Any fans of Friends may remember the episode where Ross is taking an extended break from work. It’s his first day off and before he’s even reached lunchtime, he has already completed all of his errands for the entire week. His friend Joey turns to him and tells him to slow down; “you’ve got to spread it out”, he says. The concept of slowing down is one that I, along with many people, have needed to get acquainted with. Fast.
We are now well into the lockdown in the UK. While many have been getting to grips with new ways of working, I have been in the waiting room to be on-boarded for an exciting new role. Which is a lot like being on the bench waiting to play in a netball match. It has also meant I suddenly have a lot of time to fill. As someone who is used to moving at a hundred miles an hour from morning to midnight, ‘slowing down’ and ‘free time’ have become alien concepts.
As the saying goes, we can’t control the seas but we can learn to sail. I have approached the last few weeks on the ‘seas of lockdown’ by focusing on developing my metaphorical ‘sailing skills’. Here are some reflections from having built a routine, while staying curious and creating deeper connections. I don’t think there are any hard-and-fast rules or a secret sauce. I believe we can only do what feels right for each of us. I don’t claim to be an expert sailor, but I have found techniques and tools that have worked well so far.
The Pleasure Of Prediction
Founder of The School of Life and all-round legend Alain de Botton believes that how we feel about ‘the nature of existence’ is largely determined by what we have to do in the next few hours. In the absence of a tight meeting schedule or a busy social calendar, I suddenly had greater ownership of the contents of those hours. As daunting as this seemed at first, it’s no secret that planning our days and weeks can produce great psychological benefits. The reason a routine works so well is that our brains need certainty; we like to know what’s coming. Psychologists call this the pleasure of prediction.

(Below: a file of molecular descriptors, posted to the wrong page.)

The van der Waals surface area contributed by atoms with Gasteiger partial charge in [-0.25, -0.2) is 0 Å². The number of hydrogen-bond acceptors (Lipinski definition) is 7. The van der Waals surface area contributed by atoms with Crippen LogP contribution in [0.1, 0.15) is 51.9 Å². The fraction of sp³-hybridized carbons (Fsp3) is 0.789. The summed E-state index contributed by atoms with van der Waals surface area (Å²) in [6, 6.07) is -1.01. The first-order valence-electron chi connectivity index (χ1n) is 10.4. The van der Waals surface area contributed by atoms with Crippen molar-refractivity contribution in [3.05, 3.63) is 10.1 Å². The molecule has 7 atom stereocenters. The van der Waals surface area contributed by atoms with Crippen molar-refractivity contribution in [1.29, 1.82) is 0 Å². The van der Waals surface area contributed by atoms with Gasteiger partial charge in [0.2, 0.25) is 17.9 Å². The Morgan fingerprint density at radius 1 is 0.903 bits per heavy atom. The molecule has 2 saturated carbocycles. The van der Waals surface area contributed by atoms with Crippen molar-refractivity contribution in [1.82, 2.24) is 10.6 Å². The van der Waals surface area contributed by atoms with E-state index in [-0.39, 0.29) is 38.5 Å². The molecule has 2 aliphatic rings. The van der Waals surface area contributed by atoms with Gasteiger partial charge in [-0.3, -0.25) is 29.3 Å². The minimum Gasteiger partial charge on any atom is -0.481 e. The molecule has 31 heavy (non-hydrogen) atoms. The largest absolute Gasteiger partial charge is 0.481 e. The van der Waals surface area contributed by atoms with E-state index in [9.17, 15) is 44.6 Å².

I turned to the trusty ‘Now, Near, Far’ planning framework, wrote down my goals then built a schedule more balanced than I achieved when juggling a heavy workload. After experimenting with various daily routines, I landed on chunking my time. Mornings are now dedicated to physical and mental ‘workouts’. I spend an hour exploring the latest news and conversations from the industry, an hour digesting and playing with these over a 5k walk, then an hour developing the ideas that can be inspired by that walk. Afternoons focus on knowledge (usually a course or workshop), nurturing my network and supporting my local community. Evenings and weekends are treat times. Overall, each week has a clear aim, which ladders up to an overall goal.
Will this last once I am out of lockdown? The fact is the schedule will need to evolve. It takes patience and practice to strike a balance that works. Post-lockdown, when the busier professional and social calendars return, working towards a balanced structure will be about focusing on progress, not perfection. And about remembering that ‘the pleasure of prediction’ is sweeter when we take control of the hours in our days.
Unlocking A New Treasure Chest Of Insights
Lockdown in the UK has meant many physical events are adapting for a virtual world. I’ve enjoyed the surge in online learning, talks and workshops. It’s never been easier to access knowledge from such a broad spectrum of industries. Though, a word of warning - the choice overload is real! At the click of a button there are leadership lessons with Vogue’s Editor-In-Chief Anna Wintour, storytelling secrets from the archives of Cannes Lions, events such as the recent Women of the World x BBC Festival and numerous other opportunities to feed our minds.